A huge raft of support for businesses - including hospitals, schools, manufactures, pubs and restaurants - has been unveiled by the government to reduce the burden of soaring energy bills on firms.
The new Energy Bill Relief Scheme has been described as a "lifeline" for businesses facing a desperate winter amid unprecedented rises in energy costs.
But how will the support package help businesses this winter and how much will their energy bills now cost?
When will bills be capped from?
Wholesale energy costs will be capped at "less than half" for all non-domestic customers under the scheme, in a bid to protect them from soaring prices so they are "able to get through the winter".
The initial scheme will apply from October 1 and will continue until end of March 2023.
The cap will be renewed after six months when the most vulnerable businesses like pubs, like shops, will continue to be supported, the prime minister, Liz Truss said.
The government said it would decide how to continue supporting the most vulnerable businesses once the current scheme ends next year.
How much will businesses bills be under the scheme?The government scheme essentially cuts firms' bills in half. The wholesale cost of gas and electricity will be slashed for companies under the scheme, with the government picking up half the costs, capping the wholesale price paid by non-domestic customers, which include schools and charities.
The support will work differently depending on what kind of energy tariff an organisation is on.
The “supported wholesale price” is expected to be £211 per megawatt hour (MWh) for electricity and £75 per MWh for gas.
This is around half the expected wholesale price on the open market, and equivalent to the cap on household energy bills that will be set this October and run for two years.
Who is eligible for the support?
The scheme covers businesses and other non-domestic customers connected to the gas or electricity grid, including:
voluntary sector organisations, such as charities
public sector organisations such as schools, hospitals and care homes
on existing fixed price contracts that were agreed on or after 1 April 2022
signing new fixed price contracts
on deemed / out of contract or variable tariffs
on flexible purchase or similar contracts
Are there any exceptions?
As many as 1.2 million homes, and many businesses, rely on domestic heating oil. The government has promised £100 to those households who are not benefitting from the price cap, including those on domestic oil heating, but there has been no details yet for comparable help for businesses who use heating oil as their primary source of heat.
Prices for oil are at an all time high and the market is volatile, but as yet, businesses who use domestic heating oil will get some kind of equivalent support, although details will be announced later.
Also exempt are businesses that use gas or electricity for the purpose of generating power they are selling back into the grid, such as power stations, pumped hydro or grid-level battery storage.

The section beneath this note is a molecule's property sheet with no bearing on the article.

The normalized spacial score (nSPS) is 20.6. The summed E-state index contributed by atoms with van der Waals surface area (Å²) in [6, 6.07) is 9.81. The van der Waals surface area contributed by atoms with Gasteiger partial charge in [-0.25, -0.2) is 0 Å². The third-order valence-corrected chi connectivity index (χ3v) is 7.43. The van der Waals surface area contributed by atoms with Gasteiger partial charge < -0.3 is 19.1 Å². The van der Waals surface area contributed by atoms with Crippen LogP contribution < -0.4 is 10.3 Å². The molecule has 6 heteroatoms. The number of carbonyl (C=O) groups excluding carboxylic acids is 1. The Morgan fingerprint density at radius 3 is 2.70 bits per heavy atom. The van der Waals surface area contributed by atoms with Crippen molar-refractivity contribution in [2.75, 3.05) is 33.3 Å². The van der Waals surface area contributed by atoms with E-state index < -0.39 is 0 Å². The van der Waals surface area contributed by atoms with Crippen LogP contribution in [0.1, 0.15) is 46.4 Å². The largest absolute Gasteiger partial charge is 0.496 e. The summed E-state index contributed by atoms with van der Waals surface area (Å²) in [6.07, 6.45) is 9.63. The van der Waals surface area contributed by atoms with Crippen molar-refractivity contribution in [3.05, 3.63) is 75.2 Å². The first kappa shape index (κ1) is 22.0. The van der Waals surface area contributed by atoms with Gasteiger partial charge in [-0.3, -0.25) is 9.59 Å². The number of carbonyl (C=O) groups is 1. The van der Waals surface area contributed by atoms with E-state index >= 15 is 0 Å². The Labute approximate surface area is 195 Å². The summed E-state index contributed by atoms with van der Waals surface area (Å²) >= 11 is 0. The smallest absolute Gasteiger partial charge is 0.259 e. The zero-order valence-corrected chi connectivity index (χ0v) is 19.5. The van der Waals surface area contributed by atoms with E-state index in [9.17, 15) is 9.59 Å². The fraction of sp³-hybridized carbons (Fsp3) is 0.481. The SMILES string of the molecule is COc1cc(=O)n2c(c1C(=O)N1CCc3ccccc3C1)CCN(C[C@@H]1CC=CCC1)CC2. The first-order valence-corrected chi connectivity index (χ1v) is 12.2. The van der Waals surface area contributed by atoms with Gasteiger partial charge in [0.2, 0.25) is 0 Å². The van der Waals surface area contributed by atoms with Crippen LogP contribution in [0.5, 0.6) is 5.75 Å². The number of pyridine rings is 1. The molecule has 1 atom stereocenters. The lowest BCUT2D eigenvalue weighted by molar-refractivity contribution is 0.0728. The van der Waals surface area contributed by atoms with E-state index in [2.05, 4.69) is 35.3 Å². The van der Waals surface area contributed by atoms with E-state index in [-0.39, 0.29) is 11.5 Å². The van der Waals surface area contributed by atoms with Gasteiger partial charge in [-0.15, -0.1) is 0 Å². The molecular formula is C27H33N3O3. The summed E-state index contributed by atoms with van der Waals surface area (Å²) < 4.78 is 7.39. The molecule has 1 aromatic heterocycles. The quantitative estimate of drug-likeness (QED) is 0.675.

Does it make a difference whether businesses are on a fixed-price contract or variable rate?
Organisations which signed fixed-price energy deals on or before April 1 this year will see the wholesale part of their bill capped automatically. Those who entered new fixed-price contracts after October 1 will get the same support.
Companies on default, deemed or variable tariffs will be given a per-unit discount, but the amount of support they can get is limited.
This means that if the price on wholesale gas and electricity markets keeps soaring, their bills will go beyond those on fixed-price deals.
The government said it is working with suppliers to ensure they offer businesses the opportunity to switch to a fixed contract.
How much will it cost the government and how will it be funded?
The government has not given any details on how the scheme will be paid for.
What do businesses say?
The scheme was largely welcomed by businesses.
Kate Nicholls, chief executive of trade body UKHospitality, said: “This intervention is unprecedented and it is extremely welcome that government has listened to hospitality businesses facing an uncertain winter.
“We particularly welcome its inclusiveness – from the smallest companies to the largest, all of which combine to provide a huge number of jobs which are now much more secure.”
Emma McClarkin, chief executive of the British Beer and Pub Association, said the energy support “will be a lifeline for many pubs and brewers this winter”.
Will there be further support after six months?
Under the plans, revealed by the Department for Businesses, Energy and Industry, the initial scheme will be replaced after six months with a targeted system focused on the most vulnerable industries like retail and hospitality.
Liz Truss confirmed to ITV News on Tuesday that the longer-term financial support will apply to vulnerable businesses "like pubs", who are less likely to be able to invest in their own energy supply.